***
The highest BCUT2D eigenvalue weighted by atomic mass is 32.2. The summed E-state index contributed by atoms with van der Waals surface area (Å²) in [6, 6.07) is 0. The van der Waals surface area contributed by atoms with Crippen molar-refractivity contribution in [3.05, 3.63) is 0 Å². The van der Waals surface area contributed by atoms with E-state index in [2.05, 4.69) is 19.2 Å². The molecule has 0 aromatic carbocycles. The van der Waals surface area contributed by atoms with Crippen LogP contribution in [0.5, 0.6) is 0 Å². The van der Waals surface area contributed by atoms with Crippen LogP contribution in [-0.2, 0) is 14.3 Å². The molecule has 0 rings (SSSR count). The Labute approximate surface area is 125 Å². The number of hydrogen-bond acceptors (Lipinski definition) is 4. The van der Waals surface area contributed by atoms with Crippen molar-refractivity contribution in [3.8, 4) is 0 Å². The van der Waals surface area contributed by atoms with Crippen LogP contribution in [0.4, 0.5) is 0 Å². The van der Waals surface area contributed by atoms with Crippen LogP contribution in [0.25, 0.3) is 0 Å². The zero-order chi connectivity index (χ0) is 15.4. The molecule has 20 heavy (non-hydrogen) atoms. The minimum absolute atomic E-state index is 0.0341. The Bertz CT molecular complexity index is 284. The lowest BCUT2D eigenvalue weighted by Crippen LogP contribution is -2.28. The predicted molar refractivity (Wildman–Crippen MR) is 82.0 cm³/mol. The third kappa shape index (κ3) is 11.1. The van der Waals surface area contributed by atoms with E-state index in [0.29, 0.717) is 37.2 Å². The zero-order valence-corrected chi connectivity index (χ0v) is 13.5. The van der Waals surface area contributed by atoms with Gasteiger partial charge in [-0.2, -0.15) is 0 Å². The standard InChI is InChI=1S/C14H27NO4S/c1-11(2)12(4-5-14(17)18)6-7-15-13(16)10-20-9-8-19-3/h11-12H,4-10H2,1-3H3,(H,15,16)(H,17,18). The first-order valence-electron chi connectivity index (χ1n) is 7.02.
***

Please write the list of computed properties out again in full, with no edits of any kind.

The highest BCUT2D eigenvalue weighted by atomic mass is 32.2. The summed E-state index contributed by atoms with van der Waals surface area (Å²) in [6, 6.07) is 0. The van der Waals surface area contributed by atoms with Crippen molar-refractivity contribution in [3.05, 3.63) is 0 Å². The van der Waals surface area contributed by atoms with E-state index in [2.05, 4.69) is 19.2 Å². The molecule has 0 aromatic carbocycles. The van der Waals surface area contributed by atoms with Crippen LogP contribution in [0.5, 0.6) is 0 Å². The van der Waals surface area contributed by atoms with Crippen LogP contribution in [-0.2, 0) is 14.3 Å². The molecule has 0 rings (SSSR count). The Labute approximate surface area is 125 Å². The number of hydrogen-bond acceptors (Lipinski definition) is 4. The van der Waals surface area contributed by atoms with Crippen molar-refractivity contribution in [3.8, 4) is 0 Å². The van der Waals surface area contributed by atoms with Crippen LogP contribution in [0.4, 0.5) is 0 Å². The van der Waals surface area contributed by atoms with Crippen LogP contribution in [0.25, 0.3) is 0 Å². The zero-order chi connectivity index (χ0) is 15.4. The molecule has 20 heavy (non-hydrogen) atoms. The minimum absolute atomic E-state index is 0.0341. The Bertz CT molecular complexity index is 284. The lowest BCUT2D eigenvalue weighted by Crippen LogP contribution is -2.28. The predicted molar refractivity (Wildman–Crippen MR) is 82.0 cm³/mol. The third kappa shape index (κ3) is 11.1. The van der Waals surface area contributed by atoms with E-state index in [0.29, 0.717) is 37.2 Å². The zero-order valence-corrected chi connectivity index (χ0v) is 13.5. The van der Waals surface area contributed by atoms with Gasteiger partial charge in [-0.2, -0.15) is 0 Å². The standard InChI is InChI=1S/C14H27NO4S/c1-11(2)12(4-5-14(17)18)6-7-15-13(16)10-20-9-8-19-3/h11-12H,4-10H2,1-3H3,(H,15,16)(H,17,18). The first-order valence-electron chi connectivity index (χ1n) is 7.02.